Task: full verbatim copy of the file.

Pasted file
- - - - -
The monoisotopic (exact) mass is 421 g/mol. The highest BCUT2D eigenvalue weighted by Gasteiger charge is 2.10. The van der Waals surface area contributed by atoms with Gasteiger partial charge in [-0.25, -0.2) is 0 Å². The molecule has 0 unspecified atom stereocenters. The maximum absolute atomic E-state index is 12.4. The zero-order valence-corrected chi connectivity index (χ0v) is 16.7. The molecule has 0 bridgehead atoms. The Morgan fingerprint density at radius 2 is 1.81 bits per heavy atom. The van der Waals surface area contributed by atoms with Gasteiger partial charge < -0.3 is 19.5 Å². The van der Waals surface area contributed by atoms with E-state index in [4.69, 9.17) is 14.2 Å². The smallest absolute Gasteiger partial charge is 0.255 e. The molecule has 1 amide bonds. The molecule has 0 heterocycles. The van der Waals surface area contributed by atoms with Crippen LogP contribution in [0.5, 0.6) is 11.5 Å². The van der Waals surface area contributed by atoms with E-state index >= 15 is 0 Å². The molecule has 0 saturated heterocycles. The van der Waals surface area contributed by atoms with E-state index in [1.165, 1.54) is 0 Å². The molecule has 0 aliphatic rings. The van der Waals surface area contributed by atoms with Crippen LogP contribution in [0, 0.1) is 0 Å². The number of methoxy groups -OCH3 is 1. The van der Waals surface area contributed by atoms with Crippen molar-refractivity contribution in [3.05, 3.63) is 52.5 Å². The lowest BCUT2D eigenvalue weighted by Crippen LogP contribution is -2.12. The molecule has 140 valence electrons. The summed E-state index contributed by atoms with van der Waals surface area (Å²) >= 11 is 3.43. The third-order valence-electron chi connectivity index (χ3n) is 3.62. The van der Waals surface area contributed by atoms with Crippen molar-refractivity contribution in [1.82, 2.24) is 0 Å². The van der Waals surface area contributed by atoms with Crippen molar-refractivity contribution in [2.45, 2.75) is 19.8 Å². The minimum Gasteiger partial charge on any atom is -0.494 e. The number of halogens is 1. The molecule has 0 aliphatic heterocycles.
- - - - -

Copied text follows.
The monoisotopic (exact) mass is 421 g/mol. The highest BCUT2D eigenvalue weighted by Gasteiger charge is 2.10. The van der Waals surface area contributed by atoms with Gasteiger partial charge in [-0.25, -0.2) is 0 Å². The molecule has 0 unspecified atom stereocenters. The maximum absolute atomic E-state index is 12.4. The zero-order valence-corrected chi connectivity index (χ0v) is 16.7. The molecule has 0 bridgehead atoms. The Morgan fingerprint density at radius 2 is 1.81 bits per heavy atom. The van der Waals surface area contributed by atoms with Gasteiger partial charge < -0.3 is 19.5 Å². The van der Waals surface area contributed by atoms with E-state index in [4.69, 9.17) is 14.2 Å². The smallest absolute Gasteiger partial charge is 0.255 e. The molecule has 1 amide bonds. The molecule has 0 heterocycles. The van der Waals surface area contributed by atoms with Crippen LogP contribution in [0.5, 0.6) is 11.5 Å². The van der Waals surface area contributed by atoms with E-state index >= 15 is 0 Å². The molecule has 0 saturated heterocycles. The van der Waals surface area contributed by atoms with E-state index in [1.165, 1.54) is 0 Å². The molecule has 0 aliphatic rings. The van der Waals surface area contributed by atoms with Crippen LogP contribution in [0, 0.1) is 0 Å². The number of methoxy groups -OCH3 is 1. The van der Waals surface area contributed by atoms with Crippen molar-refractivity contribution in [3.05, 3.63) is 52.5 Å². The lowest BCUT2D eigenvalue weighted by Crippen LogP contribution is -2.12. The molecule has 140 valence electrons. The summed E-state index contributed by atoms with van der Waals surface area (Å²) >= 11 is 3.43. The third-order valence-electron chi connectivity index (χ3n) is 3.62. The van der Waals surface area contributed by atoms with Crippen molar-refractivity contribution in [1.82, 2.24) is 0 Å². The van der Waals surface area contributed by atoms with Crippen molar-refractivity contribution in [2.45, 2.75) is 19.8 Å². The minimum Gasteiger partial charge on any atom is -0.494 e. The number of halogens is 1. The molecule has 0 aliphatic heterocycles.